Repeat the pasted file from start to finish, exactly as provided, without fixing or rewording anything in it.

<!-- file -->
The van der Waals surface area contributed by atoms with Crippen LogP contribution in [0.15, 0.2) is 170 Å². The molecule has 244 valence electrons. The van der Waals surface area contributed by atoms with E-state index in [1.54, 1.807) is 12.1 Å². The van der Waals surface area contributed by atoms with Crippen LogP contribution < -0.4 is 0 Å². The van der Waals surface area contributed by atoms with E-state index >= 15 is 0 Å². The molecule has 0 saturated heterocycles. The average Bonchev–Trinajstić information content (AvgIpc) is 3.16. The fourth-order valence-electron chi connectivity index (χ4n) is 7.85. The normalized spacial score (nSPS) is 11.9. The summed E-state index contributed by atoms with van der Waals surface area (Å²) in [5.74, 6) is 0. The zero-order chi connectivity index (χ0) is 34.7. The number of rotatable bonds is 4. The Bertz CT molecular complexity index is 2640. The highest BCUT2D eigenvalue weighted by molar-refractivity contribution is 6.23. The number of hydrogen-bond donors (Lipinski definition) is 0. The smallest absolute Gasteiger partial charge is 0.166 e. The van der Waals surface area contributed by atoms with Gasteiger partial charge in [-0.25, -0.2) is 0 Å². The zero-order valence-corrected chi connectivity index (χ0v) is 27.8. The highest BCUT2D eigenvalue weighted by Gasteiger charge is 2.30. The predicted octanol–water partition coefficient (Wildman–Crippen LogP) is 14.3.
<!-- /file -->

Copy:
The van der Waals surface area contributed by atoms with Crippen LogP contribution in [0.15, 0.2) is 170 Å². The molecule has 244 valence electrons. The van der Waals surface area contributed by atoms with E-state index in [1.54, 1.807) is 12.1 Å². The van der Waals surface area contributed by atoms with Crippen LogP contribution < -0.4 is 0 Å². The van der Waals surface area contributed by atoms with E-state index >= 15 is 0 Å². The molecule has 0 saturated heterocycles. The average Bonchev–Trinajstić information content (AvgIpc) is 3.16. The fourth-order valence-electron chi connectivity index (χ4n) is 7.85. The normalized spacial score (nSPS) is 11.9. The summed E-state index contributed by atoms with van der Waals surface area (Å²) in [5.74, 6) is 0. The zero-order chi connectivity index (χ0) is 34.7. The number of rotatable bonds is 4. The Bertz CT molecular complexity index is 2640. The highest BCUT2D eigenvalue weighted by molar-refractivity contribution is 6.23. The number of hydrogen-bond donors (Lipinski definition) is 0. The smallest absolute Gasteiger partial charge is 0.166 e. The van der Waals surface area contributed by atoms with Gasteiger partial charge in [-0.25, -0.2) is 0 Å². The zero-order valence-corrected chi connectivity index (χ0v) is 27.8. The highest BCUT2D eigenvalue weighted by Gasteiger charge is 2.30. The predicted octanol–water partition coefficient (Wildman–Crippen LogP) is 14.3.